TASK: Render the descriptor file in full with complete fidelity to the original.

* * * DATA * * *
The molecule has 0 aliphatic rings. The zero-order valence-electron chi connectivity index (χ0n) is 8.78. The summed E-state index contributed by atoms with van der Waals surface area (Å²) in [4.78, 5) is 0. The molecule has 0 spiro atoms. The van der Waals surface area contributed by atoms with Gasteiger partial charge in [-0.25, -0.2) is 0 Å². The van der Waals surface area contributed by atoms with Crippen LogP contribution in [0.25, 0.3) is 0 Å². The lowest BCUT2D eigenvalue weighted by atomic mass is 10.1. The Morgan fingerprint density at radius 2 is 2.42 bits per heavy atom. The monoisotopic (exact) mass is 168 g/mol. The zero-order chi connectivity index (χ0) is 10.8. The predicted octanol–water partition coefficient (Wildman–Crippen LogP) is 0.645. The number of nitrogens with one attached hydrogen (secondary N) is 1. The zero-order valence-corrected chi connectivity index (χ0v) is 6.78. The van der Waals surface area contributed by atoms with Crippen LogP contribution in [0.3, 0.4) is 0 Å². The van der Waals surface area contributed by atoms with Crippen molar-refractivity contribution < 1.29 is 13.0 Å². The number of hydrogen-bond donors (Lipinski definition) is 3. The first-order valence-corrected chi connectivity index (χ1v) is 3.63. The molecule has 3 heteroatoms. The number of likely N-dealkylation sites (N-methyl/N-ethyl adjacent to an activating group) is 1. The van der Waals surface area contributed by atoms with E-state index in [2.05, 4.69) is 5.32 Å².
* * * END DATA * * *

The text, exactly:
The molecule has 0 aliphatic rings. The zero-order valence-electron chi connectivity index (χ0n) is 8.78. The summed E-state index contributed by atoms with van der Waals surface area (Å²) in [4.78, 5) is 0. The molecule has 0 spiro atoms. The van der Waals surface area contributed by atoms with Gasteiger partial charge in [-0.25, -0.2) is 0 Å². The van der Waals surface area contributed by atoms with Crippen LogP contribution in [0.25, 0.3) is 0 Å². The lowest BCUT2D eigenvalue weighted by atomic mass is 10.1. The Morgan fingerprint density at radius 2 is 2.42 bits per heavy atom. The monoisotopic (exact) mass is 168 g/mol. The zero-order chi connectivity index (χ0) is 10.8. The predicted octanol–water partition coefficient (Wildman–Crippen LogP) is 0.645. The number of nitrogens with one attached hydrogen (secondary N) is 1. The zero-order valence-corrected chi connectivity index (χ0v) is 6.78. The van der Waals surface area contributed by atoms with Crippen LogP contribution in [0.3, 0.4) is 0 Å². The van der Waals surface area contributed by atoms with Crippen molar-refractivity contribution < 1.29 is 13.0 Å². The number of hydrogen-bond donors (Lipinski definition) is 3. The first-order valence-corrected chi connectivity index (χ1v) is 3.63. The molecule has 3 heteroatoms. The number of likely N-dealkylation sites (N-methyl/N-ethyl adjacent to an activating group) is 1. The van der Waals surface area contributed by atoms with E-state index in [2.05, 4.69) is 5.32 Å².